Market watch: New M&A vehicles offer investment alternative

Jerry Grossman

Investors' interest in federal IT, defense and homeland security companies has been affirmed again through recent public offerings by special purpose acquisition corporations, or SPACs.

Two SPACs that target federal market companies raised more than $150 million in the last few months. Federal Service Acquisition Corp. (OTCBB: FDSAU) of New York has $117 million in equity capital to invest, and Fortress America Acquisition Corp. (OTCBB: FAACU) of Arlington, Va., has about $38 million.

Such "blank-check" companies ? before they own a single operating business ? offer stock to the public. Logically, shareholders would exercise their stock purchase rights after the initial acquisition has been completed. If the shareholders of the two new SPACs exercise all warrants, it would add nearly $300 million to the companies' coffers and enable more acquisitions.

With such substantial assets at their disposal, these SPACs enter the federal mergers and acquisition environment as knowledgeable, well-capitalized buying groups.

Some observers have interpreted the emergence of these blank-check entities as a sign of irrational investor exuberance and clear evidence of a speculative bubble in this market sector. They point to the risks of buying stock without a real business behind it, with only a promise to "buy a good company when we find it."

A view that I believe is more on target is that a SPAC is really a public market investment opportunity analogous to investing through a private equity shop. Most individuals and many institutional investors do not have access to private equity investing. The SPAC offers a vehicle for investors to participate at the outset of the business-building process. Their investment provides the core capital for the purchase of the foundation business around which the newly public enterprise will be built.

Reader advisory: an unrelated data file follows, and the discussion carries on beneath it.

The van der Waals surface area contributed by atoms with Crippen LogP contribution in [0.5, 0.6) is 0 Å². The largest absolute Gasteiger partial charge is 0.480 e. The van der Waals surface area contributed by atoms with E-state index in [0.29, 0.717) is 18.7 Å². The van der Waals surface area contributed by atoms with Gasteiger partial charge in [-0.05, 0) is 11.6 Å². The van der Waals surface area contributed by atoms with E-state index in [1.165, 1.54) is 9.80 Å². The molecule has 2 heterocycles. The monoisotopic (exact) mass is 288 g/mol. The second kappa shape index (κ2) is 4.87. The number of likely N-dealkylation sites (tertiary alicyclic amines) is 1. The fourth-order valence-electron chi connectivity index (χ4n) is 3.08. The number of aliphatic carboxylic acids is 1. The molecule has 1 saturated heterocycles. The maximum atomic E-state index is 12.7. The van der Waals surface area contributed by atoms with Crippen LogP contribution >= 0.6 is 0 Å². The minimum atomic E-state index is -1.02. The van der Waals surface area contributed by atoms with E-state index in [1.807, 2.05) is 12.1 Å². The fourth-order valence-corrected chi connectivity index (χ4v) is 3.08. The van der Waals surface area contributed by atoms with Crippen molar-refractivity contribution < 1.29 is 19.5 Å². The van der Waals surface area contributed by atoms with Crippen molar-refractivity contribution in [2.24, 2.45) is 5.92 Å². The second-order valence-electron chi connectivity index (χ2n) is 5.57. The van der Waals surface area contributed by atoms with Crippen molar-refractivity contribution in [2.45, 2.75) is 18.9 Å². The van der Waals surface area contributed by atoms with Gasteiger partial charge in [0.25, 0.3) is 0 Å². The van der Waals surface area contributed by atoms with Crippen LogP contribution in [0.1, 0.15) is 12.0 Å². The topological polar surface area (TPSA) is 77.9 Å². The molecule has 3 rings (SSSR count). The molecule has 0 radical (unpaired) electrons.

In these entities, investors are evaluating the directors and officers of the SPAC in the context of their knowledge of the targeted industry sectors, executive track record and domain expertise and their relevant transactional experience.

The founders and directors of Federal Service Acquisition Corp. have succeeded as board members and executives of federal services and defense companies, the identified target markets. The directors have been involved in numerous acquisitions, they have focused on homeland security businesses, and they have industry backgrounds that likely will be helpful in executing their strategy.

SPAC investors have other reasons to rationalize their investment decision. First, they are counting on the wisdom and seasoning of the founding teams, just as investors in private equity look to the general partners for sound decision-making.

Second, SPAC investors can vote to approve the initial business combination or to opt out and receive cash for their shares.

Third, investors anticipate that the privately owned platform company will be acquired at a private acquisition valuation, with potential for the SPAC to trade at a higher public market price. Other attributes of SPACs provide for time limits within which the initial platform deal must be done as well as the minimum valuation at which this platform will be purchased. Many other features are presented in the prospectus for each SPAC entity.

A SPAC must proceed with its inaugural investment pursuant to the guidelines identified, but the specific platform acquisition structure is flexible. Debt can be used to augment equity capital. Platform company shareholders who are selling can retain an investment in the SPAC at various levels, depending on their circumstances and professional objectives.

In many ways, the SPAC provides a means for sellers to migrate their company from private to public, while getting some liquidity and retaining substantial autonomy ? a powerful combination under the right circumstances.

Jerry Grossman is managing director at Houlihan Lokey Howard & Zukin in McLean, Va. He can be reached at jgrossman@hlhz.com.

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